A man sits at his kitchen table, swirling his spoon through a bowl of Fruit Loops, staring at the expired library card in his hand. The table is glass. He did not buy it. It came with the house. In the corner of the table is a handgun.
There once was a man who slipped. He had been walking down Smith Street, on his way to the supermarket or the library, when he encountered a particularly smooth patch of sidewalk, lost his footing and suddenly found himself on the ground. Faces around him turned and stared, taking unnecessary time out of their schedules to commit to enjoying the man’s embarrassment. The man quickly stood up, brushed off the back of his pants, and hurried away.
Take the box out of the closet. Notice that the upper left corner is broken. Adjust the box to make sure nothing falls out. Put it down on the table. Open it. Tell your brother you want to be the banker. Get upset when he says no. Tell him if you can’t be banker you at least want to have the top hat. Get upset when he says no again. Take the wheelbarrow, pretend it’s the one you wanted the whole time.
I met Oprah in the elevator of the building with the McDonalds and the post office on the Thursday after I was released from my 72-hour stay in the mental hospital. She was wearing a light brown sweater and jeans-- nice, but more casual than I would have expected. Her hair was left natural and it was very curly, glowing with the same shine it had on TV.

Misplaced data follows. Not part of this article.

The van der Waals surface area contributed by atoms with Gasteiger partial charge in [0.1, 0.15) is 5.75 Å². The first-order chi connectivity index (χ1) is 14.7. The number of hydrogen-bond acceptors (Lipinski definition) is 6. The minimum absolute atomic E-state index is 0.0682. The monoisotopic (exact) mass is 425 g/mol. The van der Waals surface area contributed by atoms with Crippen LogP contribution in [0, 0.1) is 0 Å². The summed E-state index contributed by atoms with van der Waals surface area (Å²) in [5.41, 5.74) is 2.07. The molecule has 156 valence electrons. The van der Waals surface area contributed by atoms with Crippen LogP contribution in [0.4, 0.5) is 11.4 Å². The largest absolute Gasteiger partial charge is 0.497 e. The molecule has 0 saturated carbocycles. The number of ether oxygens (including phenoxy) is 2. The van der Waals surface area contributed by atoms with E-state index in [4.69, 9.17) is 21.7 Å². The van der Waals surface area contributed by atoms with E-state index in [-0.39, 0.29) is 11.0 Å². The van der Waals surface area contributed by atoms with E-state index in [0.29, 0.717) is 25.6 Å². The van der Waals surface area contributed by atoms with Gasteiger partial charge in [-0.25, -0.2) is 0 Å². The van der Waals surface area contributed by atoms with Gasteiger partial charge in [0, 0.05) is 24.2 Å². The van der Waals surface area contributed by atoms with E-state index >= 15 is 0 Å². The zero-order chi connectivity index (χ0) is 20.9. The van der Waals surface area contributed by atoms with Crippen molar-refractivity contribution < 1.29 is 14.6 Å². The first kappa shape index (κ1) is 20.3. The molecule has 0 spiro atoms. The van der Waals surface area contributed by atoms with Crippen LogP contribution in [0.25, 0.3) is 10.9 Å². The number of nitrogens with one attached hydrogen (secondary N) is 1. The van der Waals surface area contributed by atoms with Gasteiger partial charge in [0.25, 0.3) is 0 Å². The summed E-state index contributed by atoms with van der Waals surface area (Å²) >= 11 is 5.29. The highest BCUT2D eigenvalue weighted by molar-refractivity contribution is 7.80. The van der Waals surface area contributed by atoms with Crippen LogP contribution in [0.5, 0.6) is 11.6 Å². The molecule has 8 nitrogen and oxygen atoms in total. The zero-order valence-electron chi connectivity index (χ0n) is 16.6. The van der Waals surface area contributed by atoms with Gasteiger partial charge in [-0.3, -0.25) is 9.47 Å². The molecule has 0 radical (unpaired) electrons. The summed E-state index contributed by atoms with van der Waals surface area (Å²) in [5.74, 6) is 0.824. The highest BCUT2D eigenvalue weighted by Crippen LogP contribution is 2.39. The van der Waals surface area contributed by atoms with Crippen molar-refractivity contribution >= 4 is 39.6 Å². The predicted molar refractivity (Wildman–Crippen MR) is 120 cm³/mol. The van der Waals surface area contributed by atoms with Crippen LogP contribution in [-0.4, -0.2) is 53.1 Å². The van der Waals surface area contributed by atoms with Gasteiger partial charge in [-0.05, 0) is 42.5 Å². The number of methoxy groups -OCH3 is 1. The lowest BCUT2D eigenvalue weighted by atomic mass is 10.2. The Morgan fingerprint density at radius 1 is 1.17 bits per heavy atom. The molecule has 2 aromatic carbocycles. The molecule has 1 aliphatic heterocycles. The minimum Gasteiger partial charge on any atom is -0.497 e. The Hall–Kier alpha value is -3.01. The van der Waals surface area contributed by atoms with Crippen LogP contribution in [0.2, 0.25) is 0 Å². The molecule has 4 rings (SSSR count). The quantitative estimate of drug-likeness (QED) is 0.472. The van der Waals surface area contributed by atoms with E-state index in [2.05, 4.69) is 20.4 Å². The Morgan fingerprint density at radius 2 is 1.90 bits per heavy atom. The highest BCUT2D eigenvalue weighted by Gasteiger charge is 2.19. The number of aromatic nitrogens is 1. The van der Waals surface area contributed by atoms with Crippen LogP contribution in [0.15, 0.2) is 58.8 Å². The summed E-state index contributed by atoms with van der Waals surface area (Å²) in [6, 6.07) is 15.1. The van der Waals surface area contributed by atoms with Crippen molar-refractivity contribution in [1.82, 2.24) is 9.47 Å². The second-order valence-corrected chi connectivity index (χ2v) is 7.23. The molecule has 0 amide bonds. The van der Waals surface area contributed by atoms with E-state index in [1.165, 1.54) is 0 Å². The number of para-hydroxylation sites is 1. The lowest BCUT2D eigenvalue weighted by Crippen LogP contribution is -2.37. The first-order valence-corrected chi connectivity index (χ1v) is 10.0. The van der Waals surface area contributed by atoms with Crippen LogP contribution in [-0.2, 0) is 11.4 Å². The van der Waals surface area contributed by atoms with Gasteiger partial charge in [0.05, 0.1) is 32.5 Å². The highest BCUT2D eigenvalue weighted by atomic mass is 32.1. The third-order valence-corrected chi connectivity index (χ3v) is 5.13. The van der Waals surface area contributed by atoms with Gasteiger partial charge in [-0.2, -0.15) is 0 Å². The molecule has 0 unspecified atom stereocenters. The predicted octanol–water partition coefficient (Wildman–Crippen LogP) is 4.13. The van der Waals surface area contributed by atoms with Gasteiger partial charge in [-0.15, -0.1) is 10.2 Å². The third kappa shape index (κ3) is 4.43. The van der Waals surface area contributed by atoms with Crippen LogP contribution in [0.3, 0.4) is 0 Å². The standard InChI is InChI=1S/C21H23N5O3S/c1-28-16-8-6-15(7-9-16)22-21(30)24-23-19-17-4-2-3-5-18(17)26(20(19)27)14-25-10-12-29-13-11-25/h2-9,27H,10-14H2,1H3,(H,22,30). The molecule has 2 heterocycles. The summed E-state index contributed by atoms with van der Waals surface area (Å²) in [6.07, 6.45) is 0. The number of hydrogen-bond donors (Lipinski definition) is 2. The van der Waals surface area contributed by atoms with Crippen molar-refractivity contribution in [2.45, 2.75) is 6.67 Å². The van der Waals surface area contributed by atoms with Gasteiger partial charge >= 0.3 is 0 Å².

A tiny spider is deciding if he wants to come near my feet. He scuttles close, then back again, shuffling his black legs so they spin around him like a morbid grass skirt on a hula dancer. Maybe he is afraid I will rear up and crush him. Maybe he is testing me.
Penelope Mathers wears plaid skirts and cardigans and does not like the oxford comma. She spends exactly 4.5 hours a day in the library, marking carefully in her notebook the time she arrives and the time she leaves. Penelope Mathers believes in balance, and she does not want to throw off her daily schedule.